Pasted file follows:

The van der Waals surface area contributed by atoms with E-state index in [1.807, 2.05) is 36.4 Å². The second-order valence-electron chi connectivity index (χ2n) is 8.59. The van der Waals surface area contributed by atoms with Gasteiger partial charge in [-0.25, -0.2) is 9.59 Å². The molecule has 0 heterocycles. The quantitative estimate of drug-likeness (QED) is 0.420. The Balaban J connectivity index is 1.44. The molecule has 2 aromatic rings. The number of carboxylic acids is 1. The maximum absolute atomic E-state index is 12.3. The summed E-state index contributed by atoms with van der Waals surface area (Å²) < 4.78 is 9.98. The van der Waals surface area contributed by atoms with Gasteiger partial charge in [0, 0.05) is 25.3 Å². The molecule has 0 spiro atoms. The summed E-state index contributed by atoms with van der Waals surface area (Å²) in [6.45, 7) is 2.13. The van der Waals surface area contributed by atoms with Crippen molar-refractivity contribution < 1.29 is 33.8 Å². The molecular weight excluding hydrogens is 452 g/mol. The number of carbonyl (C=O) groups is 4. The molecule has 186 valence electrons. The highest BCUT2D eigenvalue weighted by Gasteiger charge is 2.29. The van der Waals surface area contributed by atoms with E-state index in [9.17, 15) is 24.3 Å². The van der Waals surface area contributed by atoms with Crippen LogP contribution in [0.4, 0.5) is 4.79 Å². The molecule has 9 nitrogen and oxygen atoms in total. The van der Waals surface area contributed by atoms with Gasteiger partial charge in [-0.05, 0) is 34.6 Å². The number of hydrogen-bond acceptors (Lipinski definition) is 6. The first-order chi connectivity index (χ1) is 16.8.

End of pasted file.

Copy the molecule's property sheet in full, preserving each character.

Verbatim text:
The van der Waals surface area contributed by atoms with E-state index in [1.807, 2.05) is 36.4 Å². The second-order valence-electron chi connectivity index (χ2n) is 8.59. The van der Waals surface area contributed by atoms with Gasteiger partial charge in [-0.25, -0.2) is 9.59 Å². The molecule has 0 heterocycles. The quantitative estimate of drug-likeness (QED) is 0.420. The Balaban J connectivity index is 1.44. The molecule has 2 aromatic rings. The number of carboxylic acids is 1. The maximum absolute atomic E-state index is 12.3. The summed E-state index contributed by atoms with van der Waals surface area (Å²) < 4.78 is 9.98. The van der Waals surface area contributed by atoms with Gasteiger partial charge in [0, 0.05) is 25.3 Å². The molecule has 0 spiro atoms. The summed E-state index contributed by atoms with van der Waals surface area (Å²) in [6.45, 7) is 2.13. The van der Waals surface area contributed by atoms with Crippen molar-refractivity contribution < 1.29 is 33.8 Å². The molecular weight excluding hydrogens is 452 g/mol. The number of carbonyl (C=O) groups is 4. The molecule has 186 valence electrons. The highest BCUT2D eigenvalue weighted by Gasteiger charge is 2.29. The van der Waals surface area contributed by atoms with E-state index in [9.17, 15) is 24.3 Å². The van der Waals surface area contributed by atoms with Crippen LogP contribution in [0.4, 0.5) is 4.79 Å². The molecule has 9 nitrogen and oxygen atoms in total. The van der Waals surface area contributed by atoms with Gasteiger partial charge in [-0.05, 0) is 34.6 Å². The number of hydrogen-bond acceptors (Lipinski definition) is 6. The first-order chi connectivity index (χ1) is 16.8.